As a society, it is our responsibility to ensure that our children are prepared for adult life. A big part of this preparation is teaching them life skills. Many adults learned these skills through trial and error, often resulting in very costly mistakes. It is important that we do all that we can to prevent those same mistakes from becoming barriers to our children’s success.
It would be much more efficient and more beneficial to our children to teach these life skills in school. We make sure children graduate able to communicate effectively in writing and do basic math, but who makes sure they can cook their own meals, wash their own clothes or balance their checkbook? An easy answer would be to say that parents should be teaching these things at home, but that is not always possible. With more and more single parent households and with both parents working full time in many of the two parent homes, there often just isn’t time for parents to teach these skills.
Having certain life skills taught in schools by experts would ensure that students are all receiving the best information. Things like balancing a check book, dealing with health and life insurance, and building and maintaining good credit are skills that many adults now struggle with. If they don’t understand themselves how to accomplish something like getting the best mortgage they will only be passing along misinformation which may be harmful to their children’s future success.
A basic curriculum with units on employment skills, financial planning, household management, health care, time management, and parenting/relationship skills would teach students things that most adults see as common sense but are truly things that need to be learned. If we continue the trend of having everyone learn these things through trial and error, we are dooming our world’s youth to a lifetime of repeating the mistakes of their parents and grandparents.
By teaching life skills in school, we ensure that all young adults enter the workforce or college life on a more even footing. Financial planning lessons in particular would help to give young people a better chance at achieving their goals in things like getting an education and home ownership. These goals shouldn’t be reserved for those fortunate enough to have parents who had the time and knowledge to teach them basic life skills.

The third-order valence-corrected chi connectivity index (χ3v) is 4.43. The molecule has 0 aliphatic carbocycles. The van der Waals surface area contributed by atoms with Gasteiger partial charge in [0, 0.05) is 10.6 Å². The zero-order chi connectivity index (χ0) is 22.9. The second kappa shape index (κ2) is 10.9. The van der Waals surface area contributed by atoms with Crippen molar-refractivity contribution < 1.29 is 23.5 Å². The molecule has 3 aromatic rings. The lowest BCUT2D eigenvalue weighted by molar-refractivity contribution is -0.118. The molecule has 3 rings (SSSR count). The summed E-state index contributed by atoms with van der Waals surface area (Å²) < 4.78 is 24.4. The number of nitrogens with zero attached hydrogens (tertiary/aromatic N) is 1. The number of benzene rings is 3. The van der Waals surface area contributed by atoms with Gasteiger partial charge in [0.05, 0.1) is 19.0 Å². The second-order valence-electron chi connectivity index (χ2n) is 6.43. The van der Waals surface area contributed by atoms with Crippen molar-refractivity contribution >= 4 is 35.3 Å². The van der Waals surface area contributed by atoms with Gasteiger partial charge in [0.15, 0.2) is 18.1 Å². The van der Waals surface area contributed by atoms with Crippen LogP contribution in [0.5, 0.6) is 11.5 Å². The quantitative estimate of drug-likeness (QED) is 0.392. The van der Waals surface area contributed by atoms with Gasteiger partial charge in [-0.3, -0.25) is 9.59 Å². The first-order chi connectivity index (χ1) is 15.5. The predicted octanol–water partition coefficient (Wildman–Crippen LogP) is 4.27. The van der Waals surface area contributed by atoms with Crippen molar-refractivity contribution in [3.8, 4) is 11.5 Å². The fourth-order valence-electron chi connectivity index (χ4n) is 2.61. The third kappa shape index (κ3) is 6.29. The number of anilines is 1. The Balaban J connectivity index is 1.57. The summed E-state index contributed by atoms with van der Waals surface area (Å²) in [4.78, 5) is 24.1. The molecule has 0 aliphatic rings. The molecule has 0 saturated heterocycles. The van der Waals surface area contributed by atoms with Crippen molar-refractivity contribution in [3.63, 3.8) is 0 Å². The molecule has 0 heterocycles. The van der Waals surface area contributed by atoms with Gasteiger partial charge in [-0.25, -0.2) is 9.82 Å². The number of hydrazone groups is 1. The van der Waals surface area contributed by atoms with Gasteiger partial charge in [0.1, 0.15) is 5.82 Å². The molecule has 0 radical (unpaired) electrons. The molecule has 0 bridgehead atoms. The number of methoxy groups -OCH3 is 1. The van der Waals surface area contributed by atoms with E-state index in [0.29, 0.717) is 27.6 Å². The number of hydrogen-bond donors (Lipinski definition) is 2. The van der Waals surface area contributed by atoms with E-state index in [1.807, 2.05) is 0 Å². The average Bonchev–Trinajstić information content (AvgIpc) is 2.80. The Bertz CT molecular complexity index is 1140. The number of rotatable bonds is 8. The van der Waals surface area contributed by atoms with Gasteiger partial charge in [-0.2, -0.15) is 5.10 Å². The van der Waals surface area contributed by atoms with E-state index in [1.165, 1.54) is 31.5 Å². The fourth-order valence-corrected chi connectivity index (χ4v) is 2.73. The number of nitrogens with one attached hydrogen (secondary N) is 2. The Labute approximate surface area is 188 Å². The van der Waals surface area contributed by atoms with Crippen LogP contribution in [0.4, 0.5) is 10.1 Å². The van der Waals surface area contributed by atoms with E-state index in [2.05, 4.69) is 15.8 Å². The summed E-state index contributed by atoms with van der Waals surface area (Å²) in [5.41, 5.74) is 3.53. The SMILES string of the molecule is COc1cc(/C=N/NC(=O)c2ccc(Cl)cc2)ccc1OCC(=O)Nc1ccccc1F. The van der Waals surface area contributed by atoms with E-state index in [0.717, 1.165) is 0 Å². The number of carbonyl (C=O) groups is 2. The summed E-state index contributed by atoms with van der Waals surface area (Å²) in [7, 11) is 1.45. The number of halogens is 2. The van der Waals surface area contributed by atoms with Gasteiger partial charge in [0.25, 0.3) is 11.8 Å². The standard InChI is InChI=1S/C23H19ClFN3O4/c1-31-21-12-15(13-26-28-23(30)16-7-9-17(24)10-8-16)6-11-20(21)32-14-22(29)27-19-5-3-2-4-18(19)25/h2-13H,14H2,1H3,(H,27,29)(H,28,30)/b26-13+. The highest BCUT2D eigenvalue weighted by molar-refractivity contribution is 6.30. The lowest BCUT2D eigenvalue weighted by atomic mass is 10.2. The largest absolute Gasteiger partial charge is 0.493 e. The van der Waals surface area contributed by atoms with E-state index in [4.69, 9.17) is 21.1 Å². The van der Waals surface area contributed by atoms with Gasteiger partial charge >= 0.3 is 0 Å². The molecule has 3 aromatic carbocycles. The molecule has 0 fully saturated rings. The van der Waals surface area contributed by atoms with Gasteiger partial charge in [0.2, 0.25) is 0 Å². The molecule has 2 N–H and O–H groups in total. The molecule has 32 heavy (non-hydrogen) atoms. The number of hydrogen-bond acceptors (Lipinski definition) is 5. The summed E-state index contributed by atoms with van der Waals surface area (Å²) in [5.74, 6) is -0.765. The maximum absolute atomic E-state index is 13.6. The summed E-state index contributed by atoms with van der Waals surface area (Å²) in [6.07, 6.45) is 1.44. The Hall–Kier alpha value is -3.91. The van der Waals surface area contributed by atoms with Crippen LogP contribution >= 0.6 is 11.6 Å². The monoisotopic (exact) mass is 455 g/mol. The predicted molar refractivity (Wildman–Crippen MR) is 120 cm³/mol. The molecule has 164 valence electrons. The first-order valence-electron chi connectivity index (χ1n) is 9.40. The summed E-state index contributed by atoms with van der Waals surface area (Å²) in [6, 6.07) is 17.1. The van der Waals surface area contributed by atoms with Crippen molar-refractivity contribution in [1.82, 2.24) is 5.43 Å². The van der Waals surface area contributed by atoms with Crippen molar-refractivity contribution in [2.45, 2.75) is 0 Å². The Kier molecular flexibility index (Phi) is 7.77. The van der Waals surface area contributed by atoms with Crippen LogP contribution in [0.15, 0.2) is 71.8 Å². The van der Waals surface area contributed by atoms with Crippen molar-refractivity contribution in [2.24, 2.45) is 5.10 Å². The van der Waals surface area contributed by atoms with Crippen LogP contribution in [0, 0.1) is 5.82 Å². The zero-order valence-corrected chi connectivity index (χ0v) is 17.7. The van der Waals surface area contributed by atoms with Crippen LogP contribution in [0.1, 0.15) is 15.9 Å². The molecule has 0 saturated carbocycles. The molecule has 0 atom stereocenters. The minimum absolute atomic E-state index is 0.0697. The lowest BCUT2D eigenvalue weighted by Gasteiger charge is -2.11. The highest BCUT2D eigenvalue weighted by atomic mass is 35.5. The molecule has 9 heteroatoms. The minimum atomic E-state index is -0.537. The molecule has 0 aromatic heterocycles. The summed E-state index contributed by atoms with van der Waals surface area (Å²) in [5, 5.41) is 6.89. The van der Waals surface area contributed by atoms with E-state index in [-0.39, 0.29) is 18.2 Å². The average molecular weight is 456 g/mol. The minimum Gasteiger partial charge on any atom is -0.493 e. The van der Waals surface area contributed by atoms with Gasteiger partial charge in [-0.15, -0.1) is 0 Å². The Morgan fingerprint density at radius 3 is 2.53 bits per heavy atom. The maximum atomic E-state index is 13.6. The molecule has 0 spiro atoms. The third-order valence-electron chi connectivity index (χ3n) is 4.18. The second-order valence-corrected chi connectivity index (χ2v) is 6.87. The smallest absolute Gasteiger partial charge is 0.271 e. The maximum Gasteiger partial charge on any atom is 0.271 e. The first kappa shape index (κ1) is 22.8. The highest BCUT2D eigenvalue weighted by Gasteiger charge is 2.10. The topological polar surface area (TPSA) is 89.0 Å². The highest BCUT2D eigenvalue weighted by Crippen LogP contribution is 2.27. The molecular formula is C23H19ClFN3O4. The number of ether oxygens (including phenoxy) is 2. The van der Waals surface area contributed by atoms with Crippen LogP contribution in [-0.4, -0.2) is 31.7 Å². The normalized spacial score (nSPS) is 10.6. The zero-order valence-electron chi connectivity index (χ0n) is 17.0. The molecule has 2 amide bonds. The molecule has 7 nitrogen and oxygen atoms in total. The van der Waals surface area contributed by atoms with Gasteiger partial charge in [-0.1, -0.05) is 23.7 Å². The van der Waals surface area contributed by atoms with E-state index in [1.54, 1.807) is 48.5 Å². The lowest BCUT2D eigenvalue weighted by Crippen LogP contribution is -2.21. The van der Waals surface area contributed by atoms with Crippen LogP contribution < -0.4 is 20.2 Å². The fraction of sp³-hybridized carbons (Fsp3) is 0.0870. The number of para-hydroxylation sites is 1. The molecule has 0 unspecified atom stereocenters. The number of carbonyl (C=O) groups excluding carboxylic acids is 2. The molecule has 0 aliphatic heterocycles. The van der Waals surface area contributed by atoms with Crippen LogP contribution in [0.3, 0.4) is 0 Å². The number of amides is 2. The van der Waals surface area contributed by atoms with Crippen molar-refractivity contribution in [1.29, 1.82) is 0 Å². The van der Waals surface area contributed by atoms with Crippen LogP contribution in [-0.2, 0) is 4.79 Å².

Being able to fend for themselves in the adult world will have the added benefit of instilling our youth with a greater level of self esteem and a sense of accomplishment. Though many of these tasks are simple things, it would be difficult to navigate the adult world independently without the knowledge of how to do laundry or cook a meal. Self reliance is something we should teach all children both academically and realistically.
Too many teens and young adults enter the workforce with no real interpersonal skills on top of having no work experience. Learning how to write a resume or how to act during a job interview would make these entry level employees better prepared not only for getting a job but for working in general. Since many of the jobs that our young people start off with involve a lot of personal interaction, teaching them how to deal with people outside of a classroom would make them better prepared for their jobs and creates better employees.
With many of today’s parents lacking the knowledge, time and resources to properly teach a lot of life skills, schools should be expanding their curriculum to include the things that parents cannot teach. Learning how to wash dishes and laundry can remain skills learned at home but things that require more expert knowledge should be moved into the schools so that all our children enter adulthood with the same basic set of skills and the ability to achieve greater success.